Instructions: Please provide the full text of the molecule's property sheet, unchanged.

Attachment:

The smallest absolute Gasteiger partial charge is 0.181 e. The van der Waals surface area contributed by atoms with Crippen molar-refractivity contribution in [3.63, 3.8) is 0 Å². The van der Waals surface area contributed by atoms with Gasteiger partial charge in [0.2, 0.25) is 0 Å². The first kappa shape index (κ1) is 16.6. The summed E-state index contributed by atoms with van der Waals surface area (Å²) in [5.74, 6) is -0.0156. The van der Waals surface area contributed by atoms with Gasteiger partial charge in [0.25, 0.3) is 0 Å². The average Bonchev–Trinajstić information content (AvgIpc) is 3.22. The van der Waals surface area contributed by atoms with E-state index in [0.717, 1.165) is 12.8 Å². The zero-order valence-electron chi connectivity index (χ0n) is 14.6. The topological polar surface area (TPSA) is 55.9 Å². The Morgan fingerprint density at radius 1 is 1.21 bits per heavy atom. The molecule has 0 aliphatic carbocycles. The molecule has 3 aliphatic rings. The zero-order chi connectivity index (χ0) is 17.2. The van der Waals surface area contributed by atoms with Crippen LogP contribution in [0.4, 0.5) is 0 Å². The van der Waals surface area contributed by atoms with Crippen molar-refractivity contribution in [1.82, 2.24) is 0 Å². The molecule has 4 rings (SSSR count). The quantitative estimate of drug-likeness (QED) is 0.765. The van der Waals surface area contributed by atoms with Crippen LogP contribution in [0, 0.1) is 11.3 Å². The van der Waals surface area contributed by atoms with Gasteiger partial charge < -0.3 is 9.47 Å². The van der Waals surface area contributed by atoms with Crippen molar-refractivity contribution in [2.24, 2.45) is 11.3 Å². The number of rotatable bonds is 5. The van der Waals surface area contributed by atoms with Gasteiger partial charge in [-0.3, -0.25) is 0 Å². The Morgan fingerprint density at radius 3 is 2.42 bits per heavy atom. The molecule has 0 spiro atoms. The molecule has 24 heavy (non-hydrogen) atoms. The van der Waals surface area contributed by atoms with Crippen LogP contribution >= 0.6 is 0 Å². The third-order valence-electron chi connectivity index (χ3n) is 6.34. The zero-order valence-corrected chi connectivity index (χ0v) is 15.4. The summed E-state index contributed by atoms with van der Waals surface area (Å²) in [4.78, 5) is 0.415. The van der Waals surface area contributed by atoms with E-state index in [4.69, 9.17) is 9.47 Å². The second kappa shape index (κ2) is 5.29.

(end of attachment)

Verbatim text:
The smallest absolute Gasteiger partial charge is 0.181 e. The van der Waals surface area contributed by atoms with Crippen molar-refractivity contribution in [3.63, 3.8) is 0 Å². The van der Waals surface area contributed by atoms with Gasteiger partial charge in [0.2, 0.25) is 0 Å². The first kappa shape index (κ1) is 16.6. The summed E-state index contributed by atoms with van der Waals surface area (Å²) in [5.74, 6) is -0.0156. The van der Waals surface area contributed by atoms with Gasteiger partial charge in [0.25, 0.3) is 0 Å². The average Bonchev–Trinajstić information content (AvgIpc) is 3.22. The van der Waals surface area contributed by atoms with E-state index in [0.717, 1.165) is 12.8 Å². The zero-order valence-electron chi connectivity index (χ0n) is 14.6. The topological polar surface area (TPSA) is 55.9 Å². The Morgan fingerprint density at radius 1 is 1.21 bits per heavy atom. The molecule has 0 aliphatic carbocycles. The molecule has 3 aliphatic rings. The zero-order chi connectivity index (χ0) is 17.2. The van der Waals surface area contributed by atoms with Crippen LogP contribution in [0.4, 0.5) is 0 Å². The van der Waals surface area contributed by atoms with Crippen molar-refractivity contribution in [1.82, 2.24) is 0 Å². The molecule has 4 rings (SSSR count). The quantitative estimate of drug-likeness (QED) is 0.765. The van der Waals surface area contributed by atoms with Crippen LogP contribution in [0, 0.1) is 11.3 Å². The van der Waals surface area contributed by atoms with Gasteiger partial charge < -0.3 is 9.47 Å². The van der Waals surface area contributed by atoms with Crippen molar-refractivity contribution in [2.24, 2.45) is 11.3 Å². The number of rotatable bonds is 5. The van der Waals surface area contributed by atoms with Gasteiger partial charge in [-0.3, -0.25) is 0 Å². The Morgan fingerprint density at radius 3 is 2.42 bits per heavy atom. The molecule has 0 spiro atoms. The molecule has 24 heavy (non-hydrogen) atoms. The van der Waals surface area contributed by atoms with Crippen LogP contribution >= 0.6 is 0 Å². The third-order valence-electron chi connectivity index (χ3n) is 6.34. The zero-order valence-corrected chi connectivity index (χ0v) is 15.4. The summed E-state index contributed by atoms with van der Waals surface area (Å²) in [4.78, 5) is 0.415. The van der Waals surface area contributed by atoms with E-state index in [4.69, 9.17) is 9.47 Å². The second kappa shape index (κ2) is 5.29.